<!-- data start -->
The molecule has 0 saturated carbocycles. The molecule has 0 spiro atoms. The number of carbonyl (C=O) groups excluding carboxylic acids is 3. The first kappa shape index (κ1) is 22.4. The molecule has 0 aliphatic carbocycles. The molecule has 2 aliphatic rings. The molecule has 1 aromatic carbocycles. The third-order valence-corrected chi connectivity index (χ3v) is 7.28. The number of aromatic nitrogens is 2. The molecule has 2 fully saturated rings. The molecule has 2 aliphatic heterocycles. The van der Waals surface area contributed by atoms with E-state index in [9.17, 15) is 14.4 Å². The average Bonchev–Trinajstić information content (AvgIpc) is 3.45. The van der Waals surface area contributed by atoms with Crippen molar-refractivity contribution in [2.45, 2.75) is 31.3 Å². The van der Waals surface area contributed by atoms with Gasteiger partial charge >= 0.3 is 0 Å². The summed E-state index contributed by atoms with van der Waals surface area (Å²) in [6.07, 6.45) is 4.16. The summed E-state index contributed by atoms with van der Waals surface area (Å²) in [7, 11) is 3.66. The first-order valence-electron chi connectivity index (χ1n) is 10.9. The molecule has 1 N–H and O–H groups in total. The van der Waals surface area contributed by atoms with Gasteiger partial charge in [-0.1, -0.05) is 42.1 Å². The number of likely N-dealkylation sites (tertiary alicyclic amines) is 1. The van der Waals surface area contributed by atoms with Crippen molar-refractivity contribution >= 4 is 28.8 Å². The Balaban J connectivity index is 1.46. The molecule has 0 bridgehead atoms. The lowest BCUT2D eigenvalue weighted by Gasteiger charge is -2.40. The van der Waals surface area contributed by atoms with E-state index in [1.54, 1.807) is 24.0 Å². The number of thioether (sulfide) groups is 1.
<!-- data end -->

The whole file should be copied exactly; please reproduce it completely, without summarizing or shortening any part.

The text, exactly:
The molecule has 0 saturated carbocycles. The molecule has 0 spiro atoms. The number of carbonyl (C=O) groups excluding carboxylic acids is 3. The first kappa shape index (κ1) is 22.4. The molecule has 0 aliphatic carbocycles. The molecule has 2 aliphatic rings. The molecule has 1 aromatic carbocycles. The third-order valence-corrected chi connectivity index (χ3v) is 7.28. The number of aromatic nitrogens is 2. The molecule has 2 fully saturated rings. The molecule has 2 aliphatic heterocycles. The van der Waals surface area contributed by atoms with E-state index in [9.17, 15) is 14.4 Å². The average Bonchev–Trinajstić information content (AvgIpc) is 3.45. The van der Waals surface area contributed by atoms with Crippen molar-refractivity contribution in [2.45, 2.75) is 31.3 Å². The van der Waals surface area contributed by atoms with Gasteiger partial charge >= 0.3 is 0 Å². The summed E-state index contributed by atoms with van der Waals surface area (Å²) in [6.07, 6.45) is 4.16. The summed E-state index contributed by atoms with van der Waals surface area (Å²) in [7, 11) is 3.66. The first-order valence-electron chi connectivity index (χ1n) is 10.9. The molecule has 1 N–H and O–H groups in total. The van der Waals surface area contributed by atoms with Gasteiger partial charge in [-0.1, -0.05) is 42.1 Å². The number of likely N-dealkylation sites (tertiary alicyclic amines) is 1. The van der Waals surface area contributed by atoms with Crippen molar-refractivity contribution >= 4 is 28.8 Å². The Balaban J connectivity index is 1.46. The molecule has 0 bridgehead atoms. The lowest BCUT2D eigenvalue weighted by Gasteiger charge is -2.40. The van der Waals surface area contributed by atoms with E-state index in [1.54, 1.807) is 24.0 Å². The number of thioether (sulfide) groups is 1.